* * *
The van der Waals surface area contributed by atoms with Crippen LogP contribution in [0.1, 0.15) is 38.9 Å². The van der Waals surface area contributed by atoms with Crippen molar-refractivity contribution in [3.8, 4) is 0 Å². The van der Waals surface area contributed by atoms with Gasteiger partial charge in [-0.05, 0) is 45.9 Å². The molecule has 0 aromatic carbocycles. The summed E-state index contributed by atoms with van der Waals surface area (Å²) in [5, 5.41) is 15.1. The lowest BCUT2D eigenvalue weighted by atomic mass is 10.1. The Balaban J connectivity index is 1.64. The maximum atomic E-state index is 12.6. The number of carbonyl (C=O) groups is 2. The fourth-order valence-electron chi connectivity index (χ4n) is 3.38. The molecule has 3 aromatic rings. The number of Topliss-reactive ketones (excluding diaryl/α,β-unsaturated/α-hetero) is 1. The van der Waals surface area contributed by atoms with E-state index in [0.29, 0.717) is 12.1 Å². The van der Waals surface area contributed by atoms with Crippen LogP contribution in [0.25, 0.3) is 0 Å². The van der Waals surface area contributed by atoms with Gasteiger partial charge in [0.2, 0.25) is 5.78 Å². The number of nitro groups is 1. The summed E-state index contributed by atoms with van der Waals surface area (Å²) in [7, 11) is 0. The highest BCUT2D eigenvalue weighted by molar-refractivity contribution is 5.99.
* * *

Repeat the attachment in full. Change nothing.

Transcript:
The van der Waals surface area contributed by atoms with Crippen LogP contribution in [0.1, 0.15) is 38.9 Å². The van der Waals surface area contributed by atoms with Crippen molar-refractivity contribution in [3.8, 4) is 0 Å². The van der Waals surface area contributed by atoms with Gasteiger partial charge in [-0.05, 0) is 45.9 Å². The molecule has 0 aromatic carbocycles. The summed E-state index contributed by atoms with van der Waals surface area (Å²) in [5, 5.41) is 15.1. The lowest BCUT2D eigenvalue weighted by atomic mass is 10.1. The Balaban J connectivity index is 1.64. The maximum atomic E-state index is 12.6. The number of carbonyl (C=O) groups is 2. The fourth-order valence-electron chi connectivity index (χ4n) is 3.38. The molecule has 3 aromatic rings. The number of Topliss-reactive ketones (excluding diaryl/α,β-unsaturated/α-hetero) is 1. The van der Waals surface area contributed by atoms with E-state index in [0.29, 0.717) is 12.1 Å². The van der Waals surface area contributed by atoms with Crippen LogP contribution in [0.25, 0.3) is 0 Å². The van der Waals surface area contributed by atoms with Gasteiger partial charge in [0.2, 0.25) is 5.78 Å². The number of nitro groups is 1. The summed E-state index contributed by atoms with van der Waals surface area (Å²) in [7, 11) is 0. The highest BCUT2D eigenvalue weighted by molar-refractivity contribution is 5.99.